# Does this integral have a closed form expression?

I have been working with two related integrals. The first one yields a simple expression, but I can't seem to find a simple expression for the second.

Integral 1

\begin{align*} I_x &= \int_z^{1-y+z} \sqrt{\frac{1}{1-x-y+z} + \frac{1}{x-z}} \, dx\\ &= \int_z^{1-y+z} \sqrt{\frac{1-y}{(1-x-y+z)(x-z)}} \, dx\\ &= \sqrt{1-y} \int_z^{1-y+z} \frac{1}{\sqrt{(1-x-y+z)(x-z)}} \, dx\\ \end{align*}

We can substitute $u=\frac{x-z}{1-y}$, so $x=u(1-y)+z$, and $dx=(1-y) \, du$. Then we have:

\begin{align*} I_x &= \sqrt{1-y} \int_0^1 u^{\frac{1}{2}-1}(1-u)^{\frac{1}{2}-1} \, du\\ &= \sqrt{1-y} \, \operatorname{B} \left( \tfrac{1}{2}, \tfrac{1}{2} \right)\\ &= \sqrt{1-y} \, \pi \end{align*}

So this integral has a simple expression because the substitution led to the exact form of the beta function.

Integral 2

$$I_z = \int_{\max(0,x+y-1)}^{\min(x,y)} \sqrt{\frac{1}{1-x-y+z} + \frac{1}{x-z} + \frac{1}{y-z} + \frac{1}{z}} \, dz$$

This seems related to the first integral, but I can't seem to simplify it. Even if we assume one of the four "cases" of integration limits ($\int_0^x$, $\int_0^y$, $\int_{x+y-1}^x$, or $\int_{x+y-1}^y$) and try to proceed, it doesn't seem to help.

Am I missing something simple? Is there an obscure integration technique that would help? Or is there just no way to simplify this?

Update (6-26-14): From Jacquet & Szpankowski, 2003, "Markov Types and Minimax Redundancy for Markov Sources" (link), p.10, we have the following, which may (or may not) help here:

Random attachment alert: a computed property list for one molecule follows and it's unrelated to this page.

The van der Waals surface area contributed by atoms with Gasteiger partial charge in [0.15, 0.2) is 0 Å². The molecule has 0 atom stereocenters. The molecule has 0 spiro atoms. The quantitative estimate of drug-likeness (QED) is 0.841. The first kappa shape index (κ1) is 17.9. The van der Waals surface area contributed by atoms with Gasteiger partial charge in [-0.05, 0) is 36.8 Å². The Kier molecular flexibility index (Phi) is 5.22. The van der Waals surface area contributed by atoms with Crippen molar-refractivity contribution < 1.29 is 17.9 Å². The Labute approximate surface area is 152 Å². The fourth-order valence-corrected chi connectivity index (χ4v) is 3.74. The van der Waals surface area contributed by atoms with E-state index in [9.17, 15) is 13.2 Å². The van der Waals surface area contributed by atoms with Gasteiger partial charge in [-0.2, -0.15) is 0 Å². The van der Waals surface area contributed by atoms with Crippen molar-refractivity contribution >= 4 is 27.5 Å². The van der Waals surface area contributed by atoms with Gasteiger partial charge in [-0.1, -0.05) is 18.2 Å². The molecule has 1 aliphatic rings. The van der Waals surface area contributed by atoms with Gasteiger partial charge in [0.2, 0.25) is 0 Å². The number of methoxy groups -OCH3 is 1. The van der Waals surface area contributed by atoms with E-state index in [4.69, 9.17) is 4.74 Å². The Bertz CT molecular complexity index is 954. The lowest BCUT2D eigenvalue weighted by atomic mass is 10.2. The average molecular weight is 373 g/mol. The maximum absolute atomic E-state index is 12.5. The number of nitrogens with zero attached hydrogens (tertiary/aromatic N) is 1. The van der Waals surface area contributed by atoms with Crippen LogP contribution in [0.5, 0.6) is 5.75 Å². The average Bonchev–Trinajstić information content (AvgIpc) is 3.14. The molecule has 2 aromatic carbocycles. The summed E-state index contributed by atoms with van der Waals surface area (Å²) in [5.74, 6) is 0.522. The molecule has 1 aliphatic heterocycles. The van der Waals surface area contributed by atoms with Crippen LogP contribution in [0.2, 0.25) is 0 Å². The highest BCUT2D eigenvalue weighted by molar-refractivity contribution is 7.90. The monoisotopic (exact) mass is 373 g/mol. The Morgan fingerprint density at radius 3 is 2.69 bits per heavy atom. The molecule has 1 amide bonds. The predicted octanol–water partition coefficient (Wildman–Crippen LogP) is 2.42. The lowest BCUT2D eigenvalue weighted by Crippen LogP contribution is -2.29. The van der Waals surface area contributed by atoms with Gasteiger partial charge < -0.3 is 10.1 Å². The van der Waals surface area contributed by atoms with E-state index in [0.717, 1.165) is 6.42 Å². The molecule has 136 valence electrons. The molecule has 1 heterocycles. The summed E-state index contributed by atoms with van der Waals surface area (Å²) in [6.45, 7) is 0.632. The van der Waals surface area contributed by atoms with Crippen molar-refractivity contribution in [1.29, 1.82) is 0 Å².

\begin{align*} I_{JS} &= 4 \int_0^1 \frac{1}{\sqrt{(1{-}x)x}} \, dx \int_0^{\min(x,1{-}x)} \frac{1}{(1{-}x{-}y)(x{-}y)} \, dy\\ &= 8 \int_0^{\frac{1}{2}} \frac{\log(1{-}2x) - \log\left(1{-}2\sqrt{(1{-}x)x}\right)}{\sqrt{(1{-}x)x}} \, dx\\ &= 16 \int_0^{\frac{\pi}{4}} \log \left( \frac{\cos(2\theta)}{1{-}\sin(2\theta)} \right) \, d\theta\\ &= 16 \, G\\ \end{align*}

where $G \approx 0.915965594$ is Catalan's constant.

First of all, regarding the limits of integration $a=\max{(0,x+y-1)}$ and $b=\min{(x,y)}$, you do not have to break up your analysis into four separate cases to accommodate the two possible values taken by the min/max functions. These functions can be represented in terms of elementary functions as follows:
$$\max{(a,b)}=\frac{a+b}{2}+\frac12|a-b|=\frac{a+b}{2}+\frac12\sqrt{(a-b)^2},\\ \min{(a,b)}=\frac{a+b}{2}-\frac12|a-b|=\frac{a+b}{2}-\frac12\sqrt{(a-b)^2}.$$
With that in mind, and after making the substitutions $u=2z-x-y$ followed by $w=u+1$, a little algebra reduces the integral to:
\begin{align} \mathcal{I}{\left(x,y\right)} &=\int_{\max{(0,x+y-1)}}^{\min{(x,y)}}\sqrt{\frac{1}{z}+\frac{1}{z-(x+y-1)}+\frac{1}{x-z}+\frac{1}{y-z}}\,\mathrm{d}z\\ &=\int_{\frac{x+y-1+|1-x-y|}{2}}^{\frac{x+y-|x-y|}{2}}\sqrt{\frac{1}{z}+\frac{1}{z-(x+y-1)}+\frac{1}{x-z}+\frac{1}{y-z}}\,\mathrm{d}z\\ &=\frac12\int_{-1+|1-x-y|}^{-|x-y|}\sqrt{\frac{1}{\frac{u+x+y}{2}}+\frac{1}{\frac{u+x+y}{2}-(x+y-1)}+\frac{1}{x-\frac{u+x+y}{2}}+\frac{1}{y-\frac{u+x+y}{2}}}\,\mathrm{d}u\\ &=\frac12\int_{-1+|1-x-y|}^{-|x-y|}\sqrt{\frac{2}{u+x+y}+\frac{2}{u-x-y+2}+\frac{2}{-u+x-y}+\frac{2}{-u-x+y}}\,\mathrm{d}u\\ &=\frac{\sqrt{2}}{2}\int_{-1+|1-x-y|}^{-|x-y|}\sqrt{\frac{1}{u+x+y}+\frac{1}{u-x-y+2}+\frac{1}{-u+x-y}+\frac{1}{-u-x+y}}\,\mathrm{d}u\\ &=\frac{\sqrt{2}}{2}\int_{|1-x-y|}^{1-|x-y|}\sqrt{\frac{1}{w+x+y-1}+\frac{1}{w-x-y+1}+\frac{1}{1-w+x-y}+\frac{1}{1-w-x+y}}\,\mathrm{d}w\\ &=\frac{\sqrt{2}}{2}\int_{|1-x-y|}^{1-|x-y|}\sqrt{\frac{2w}{w^2-(x+y-1)^2}+\frac{2(1-w)}{(1-w)^2-(x-y)^2}}\,\mathrm{d}w\\ &=\int_{|1-x-y|}^{1-|x-y|}\sqrt{\frac{w}{w^2-|x+y-1|^2}+\frac{(1-w)}{(1-w)^2-|x-y|^2}}\,\mathrm{d}w. \end{align}